I have a tendency to be effusive.
I also wish, at times like this, that I wasn’t all those other times.
Because sometimes, you end up with a garlic scape pesto and prawn pizza with an egg on top.
And you haven’t ever made pizza before because you just thought, “well, I am kind of terrible with breads and I’ll probably be terrible with pizza crusts, too.” But then, lo! you have this amazing friend, who’s super-supportive and encouraging for you to go ahead! Try to make it! You can do it!
My friend Kate is this person. In addition to being a talented and creative entrepreneur, she’s also an incredible cook. I stood in her kitchen for a few moments mid-day today after she handed me gifts of a ball jar of cherry stones and a bouquet of garlic scapes from her very own enthusiastic garden and I remembered: she makes really great pizzas. I remembered, too, that Kate never seems to fuss with her dough and when I asked her about it, I had all of those questions: “oh you’d have to rest it, right? and you need to make it in the morning or something, too, huh?”
Quite simply she said, no.
She stood in the kitchen with the sun streaming in through the window and wrote on a scrap of paper the simplest recipe for pizza dough around. And said, “hey, those scapes make awesome pesto.”
After her incredibly simple explanation of the dough and remembering the ease of pesto, I stood there gesturing wildly with my jar of cherry stones exclaiming, “Yes! I will make pizza tonight! I will do it.”
“Here, take some cheese,” she said.
So this evening, with a head still slightly overrun with work thoughts, having never made pizza or having laid out a plan of attack, I muddled through this incredibly simple dough, whizzed up a quick pesto and warmed some butter and minced up scapes to throw in some chopped-up shrimp.
I was completely disorganized. It still only took me 35 minutes. If you plan a bit better and work in a more organized manner, you’ll shave off another 10.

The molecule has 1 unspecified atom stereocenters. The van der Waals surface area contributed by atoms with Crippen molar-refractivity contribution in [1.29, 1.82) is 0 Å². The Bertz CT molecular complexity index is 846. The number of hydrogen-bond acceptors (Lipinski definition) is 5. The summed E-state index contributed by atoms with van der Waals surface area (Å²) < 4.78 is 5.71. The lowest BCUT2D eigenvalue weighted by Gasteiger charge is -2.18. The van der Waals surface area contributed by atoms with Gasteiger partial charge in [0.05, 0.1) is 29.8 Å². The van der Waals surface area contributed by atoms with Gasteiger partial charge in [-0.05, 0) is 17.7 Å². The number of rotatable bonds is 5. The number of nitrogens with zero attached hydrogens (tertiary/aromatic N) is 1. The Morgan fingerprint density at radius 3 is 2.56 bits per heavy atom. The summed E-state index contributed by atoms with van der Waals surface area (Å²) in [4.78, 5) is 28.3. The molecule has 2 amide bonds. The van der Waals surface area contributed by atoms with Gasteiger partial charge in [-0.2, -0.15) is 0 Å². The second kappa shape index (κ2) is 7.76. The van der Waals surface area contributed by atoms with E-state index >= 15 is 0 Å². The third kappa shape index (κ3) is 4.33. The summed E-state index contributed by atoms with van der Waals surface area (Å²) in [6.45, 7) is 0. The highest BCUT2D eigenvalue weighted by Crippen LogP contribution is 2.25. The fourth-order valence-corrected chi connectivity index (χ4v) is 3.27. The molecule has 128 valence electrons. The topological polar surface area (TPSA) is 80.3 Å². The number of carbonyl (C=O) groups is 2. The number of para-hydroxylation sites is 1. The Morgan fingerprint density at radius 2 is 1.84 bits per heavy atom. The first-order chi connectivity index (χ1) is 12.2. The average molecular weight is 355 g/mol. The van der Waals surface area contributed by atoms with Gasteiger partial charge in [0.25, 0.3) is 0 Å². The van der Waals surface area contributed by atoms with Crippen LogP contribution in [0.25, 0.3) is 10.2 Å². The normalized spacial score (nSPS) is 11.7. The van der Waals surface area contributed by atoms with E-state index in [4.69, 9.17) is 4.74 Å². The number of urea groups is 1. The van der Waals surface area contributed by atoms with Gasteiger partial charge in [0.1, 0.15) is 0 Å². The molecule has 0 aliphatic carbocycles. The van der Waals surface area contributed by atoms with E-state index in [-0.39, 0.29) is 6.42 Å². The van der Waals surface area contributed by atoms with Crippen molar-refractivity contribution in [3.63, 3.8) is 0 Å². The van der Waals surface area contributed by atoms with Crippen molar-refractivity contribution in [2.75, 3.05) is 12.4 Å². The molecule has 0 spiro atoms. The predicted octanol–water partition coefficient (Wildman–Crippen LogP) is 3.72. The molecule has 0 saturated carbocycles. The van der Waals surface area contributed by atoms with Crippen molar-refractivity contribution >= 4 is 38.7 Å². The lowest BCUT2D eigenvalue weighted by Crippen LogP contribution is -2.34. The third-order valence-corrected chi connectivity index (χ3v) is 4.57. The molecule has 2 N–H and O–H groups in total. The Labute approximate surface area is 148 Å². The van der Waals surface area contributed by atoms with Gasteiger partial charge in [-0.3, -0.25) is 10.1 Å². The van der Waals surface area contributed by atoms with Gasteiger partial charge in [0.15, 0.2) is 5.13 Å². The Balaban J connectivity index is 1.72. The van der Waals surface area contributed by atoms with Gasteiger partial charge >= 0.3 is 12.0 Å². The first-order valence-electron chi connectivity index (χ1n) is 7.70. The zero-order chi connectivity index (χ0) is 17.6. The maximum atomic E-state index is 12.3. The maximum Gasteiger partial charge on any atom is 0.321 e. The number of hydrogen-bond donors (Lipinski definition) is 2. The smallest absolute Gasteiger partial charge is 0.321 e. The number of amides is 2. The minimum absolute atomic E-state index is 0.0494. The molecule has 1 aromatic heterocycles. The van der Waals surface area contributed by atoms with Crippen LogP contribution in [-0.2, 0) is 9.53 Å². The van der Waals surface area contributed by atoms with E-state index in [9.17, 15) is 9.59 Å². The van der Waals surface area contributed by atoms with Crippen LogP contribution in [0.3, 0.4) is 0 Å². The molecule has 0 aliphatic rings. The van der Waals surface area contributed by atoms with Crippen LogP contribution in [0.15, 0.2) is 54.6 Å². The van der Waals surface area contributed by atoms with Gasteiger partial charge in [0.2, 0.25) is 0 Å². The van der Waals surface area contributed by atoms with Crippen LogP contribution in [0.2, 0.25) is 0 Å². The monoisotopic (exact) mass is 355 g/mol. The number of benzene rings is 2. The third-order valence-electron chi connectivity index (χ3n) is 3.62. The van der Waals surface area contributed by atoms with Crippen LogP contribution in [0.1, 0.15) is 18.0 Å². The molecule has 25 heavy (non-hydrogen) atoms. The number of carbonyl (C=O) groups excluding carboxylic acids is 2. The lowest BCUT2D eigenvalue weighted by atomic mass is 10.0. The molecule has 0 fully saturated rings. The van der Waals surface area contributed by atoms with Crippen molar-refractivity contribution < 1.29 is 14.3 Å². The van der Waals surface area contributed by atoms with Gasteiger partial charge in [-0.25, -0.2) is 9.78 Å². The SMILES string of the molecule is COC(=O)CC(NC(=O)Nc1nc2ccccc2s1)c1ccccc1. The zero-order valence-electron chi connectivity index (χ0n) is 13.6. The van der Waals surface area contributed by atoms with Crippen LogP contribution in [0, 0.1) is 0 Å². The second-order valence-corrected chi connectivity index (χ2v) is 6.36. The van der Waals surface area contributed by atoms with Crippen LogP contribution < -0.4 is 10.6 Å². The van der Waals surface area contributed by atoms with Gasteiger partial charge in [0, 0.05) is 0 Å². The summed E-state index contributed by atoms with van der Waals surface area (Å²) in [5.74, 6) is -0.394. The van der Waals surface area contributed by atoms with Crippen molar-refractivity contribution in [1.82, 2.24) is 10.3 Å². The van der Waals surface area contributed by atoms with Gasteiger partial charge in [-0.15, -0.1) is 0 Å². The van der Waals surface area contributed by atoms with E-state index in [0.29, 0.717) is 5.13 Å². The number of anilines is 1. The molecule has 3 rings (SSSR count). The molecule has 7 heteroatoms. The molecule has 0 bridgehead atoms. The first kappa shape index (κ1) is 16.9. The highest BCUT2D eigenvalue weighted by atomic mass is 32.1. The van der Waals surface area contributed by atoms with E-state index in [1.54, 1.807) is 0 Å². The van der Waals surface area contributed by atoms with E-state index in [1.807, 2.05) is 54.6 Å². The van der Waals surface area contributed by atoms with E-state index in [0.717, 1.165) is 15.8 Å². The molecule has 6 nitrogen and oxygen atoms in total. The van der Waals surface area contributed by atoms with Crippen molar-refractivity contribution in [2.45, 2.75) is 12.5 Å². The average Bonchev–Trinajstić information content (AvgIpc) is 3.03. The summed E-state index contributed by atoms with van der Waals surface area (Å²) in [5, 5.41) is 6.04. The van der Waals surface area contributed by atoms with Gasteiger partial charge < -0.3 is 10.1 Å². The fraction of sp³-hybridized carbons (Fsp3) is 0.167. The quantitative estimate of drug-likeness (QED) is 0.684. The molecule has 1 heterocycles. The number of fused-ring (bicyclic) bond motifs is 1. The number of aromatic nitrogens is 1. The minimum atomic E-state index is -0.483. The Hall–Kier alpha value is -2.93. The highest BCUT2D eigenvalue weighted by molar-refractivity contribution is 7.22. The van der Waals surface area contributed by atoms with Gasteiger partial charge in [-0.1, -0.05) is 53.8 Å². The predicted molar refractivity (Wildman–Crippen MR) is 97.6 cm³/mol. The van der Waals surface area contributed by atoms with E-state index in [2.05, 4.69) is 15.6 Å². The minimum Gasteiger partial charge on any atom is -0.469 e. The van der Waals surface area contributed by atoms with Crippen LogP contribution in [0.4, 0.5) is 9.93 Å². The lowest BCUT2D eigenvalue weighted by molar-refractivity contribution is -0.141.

And when it came to eating this pizza, Hades and I both stared at each other, fumbling for the words to say that this, here in our dining room, on this night, was the best thing we had ever eaten. Buttery, spicy, garlicky, sweet, melty. Wonderful.
Best Garlic Scape and Prawn Pizza. Maybe ever.
Heat the oven to 550 F or as high as yours will go.
For the dough:
3/4 c warm water
1 packet (or 2 1/4 t) yeast
1 3/4 c flour
1/4 t sugar
1/2 t salt
Whisk water and yeast together. Measure and mix other dry ingredients. Add water and yeast (no need to let it bloom for any length of time). Mix well, fold dough into itself several times. Let sit until you are ready with the rest of your ingredients.
For the pesto
8 garlic scapes, roughly chopped
1/2 c pine nuts, toasted
1/2 c Parmesan cheese
1 c olive oil
Salt to taste
In the bowl of a food processor add the garlic scapes and process until pureed. Remove one heaping tablespoon and set aside. Add in the pine nuts, cheese and process. Stream in the olive oil and season with salt. Puree until relatively smooth. Set aside.
For the prawns
3 T butter
6 ounces of prawns, chopped
Heat the butter and the reserved heaping tablespoon of pureed scapes for five minutes over medium low heat. Season ever so slightly with salt. Remove from heat and add in the prawns. Set aside.
For the pizza:
Mozzarella cheese, grated
Garlicky prawns, see above
Divide the dough in half and roll it out. This amount makes two about 10-inch pizzas. Lightly place them on a cast iron or heavy bottomed pan. Kate gave me these tortilla pans as a gift many months ago, covered with buttery biscuits, to season the pans. And they are perfect for this.
Place it in your preheated oven and bake for two to three minutes, or until the dough starts to bubble.
Take the pan out of the oven and flip over the crust.
Top with two heaping tablespoons of the garlic pesto and two nice handfuls of the grated mozzarella.
Place it back in the oven until the cheese is melted, but not bubbling, two to three minutes.
Spread over half the chopped prawns mixture and the Parmesan and place in oven for another two minutes.
Slide rack out from the oven with the pizza still on it, crack the egg on top. Return to the oven and bake, another four to five minutes or until the crust is almost browner than you think it needs to be and the egg has become opaque, but hasn’t fully set.
Remove and let sit for two to three minutes, finish with the slightest bit more salt, then cut and devour.
Playlist included Beginners by Slow Club.